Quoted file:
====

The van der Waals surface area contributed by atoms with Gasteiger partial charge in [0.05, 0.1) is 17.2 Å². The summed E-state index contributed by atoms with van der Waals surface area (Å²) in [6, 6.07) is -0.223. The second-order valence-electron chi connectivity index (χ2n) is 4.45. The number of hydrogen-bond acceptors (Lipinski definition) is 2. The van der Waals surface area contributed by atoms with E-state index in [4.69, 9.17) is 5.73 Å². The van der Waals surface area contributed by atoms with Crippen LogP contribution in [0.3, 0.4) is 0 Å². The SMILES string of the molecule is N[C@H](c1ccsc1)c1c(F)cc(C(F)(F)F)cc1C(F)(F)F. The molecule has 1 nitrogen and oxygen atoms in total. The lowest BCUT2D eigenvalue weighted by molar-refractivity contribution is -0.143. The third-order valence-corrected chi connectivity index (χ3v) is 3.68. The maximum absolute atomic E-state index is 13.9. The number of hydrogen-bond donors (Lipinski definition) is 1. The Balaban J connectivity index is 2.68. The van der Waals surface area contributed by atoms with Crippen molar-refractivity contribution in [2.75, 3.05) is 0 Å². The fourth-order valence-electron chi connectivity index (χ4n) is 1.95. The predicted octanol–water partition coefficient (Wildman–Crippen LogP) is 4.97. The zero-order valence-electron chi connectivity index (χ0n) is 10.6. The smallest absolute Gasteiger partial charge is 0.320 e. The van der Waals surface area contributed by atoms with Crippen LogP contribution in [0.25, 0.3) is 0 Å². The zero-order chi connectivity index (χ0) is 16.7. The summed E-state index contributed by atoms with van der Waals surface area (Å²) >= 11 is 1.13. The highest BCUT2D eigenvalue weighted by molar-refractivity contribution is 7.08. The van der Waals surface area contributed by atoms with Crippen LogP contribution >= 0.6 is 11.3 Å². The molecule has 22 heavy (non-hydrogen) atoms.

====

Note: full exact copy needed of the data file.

The van der Waals surface area contributed by atoms with Gasteiger partial charge in [0.05, 0.1) is 17.2 Å². The summed E-state index contributed by atoms with van der Waals surface area (Å²) in [6, 6.07) is -0.223. The second-order valence-electron chi connectivity index (χ2n) is 4.45. The number of hydrogen-bond acceptors (Lipinski definition) is 2. The van der Waals surface area contributed by atoms with E-state index in [4.69, 9.17) is 5.73 Å². The van der Waals surface area contributed by atoms with Crippen LogP contribution in [0.3, 0.4) is 0 Å². The SMILES string of the molecule is N[C@H](c1ccsc1)c1c(F)cc(C(F)(F)F)cc1C(F)(F)F. The molecule has 1 nitrogen and oxygen atoms in total. The lowest BCUT2D eigenvalue weighted by molar-refractivity contribution is -0.143. The third-order valence-corrected chi connectivity index (χ3v) is 3.68. The maximum absolute atomic E-state index is 13.9. The number of hydrogen-bond donors (Lipinski definition) is 1. The Balaban J connectivity index is 2.68. The van der Waals surface area contributed by atoms with Crippen molar-refractivity contribution in [2.75, 3.05) is 0 Å². The fourth-order valence-electron chi connectivity index (χ4n) is 1.95. The predicted octanol–water partition coefficient (Wildman–Crippen LogP) is 4.97. The zero-order valence-electron chi connectivity index (χ0n) is 10.6. The smallest absolute Gasteiger partial charge is 0.320 e. The van der Waals surface area contributed by atoms with Crippen LogP contribution in [0.25, 0.3) is 0 Å². The zero-order chi connectivity index (χ0) is 16.7. The summed E-state index contributed by atoms with van der Waals surface area (Å²) >= 11 is 1.13. The highest BCUT2D eigenvalue weighted by molar-refractivity contribution is 7.08. The van der Waals surface area contributed by atoms with Crippen LogP contribution >= 0.6 is 11.3 Å². The molecule has 22 heavy (non-hydrogen) atoms.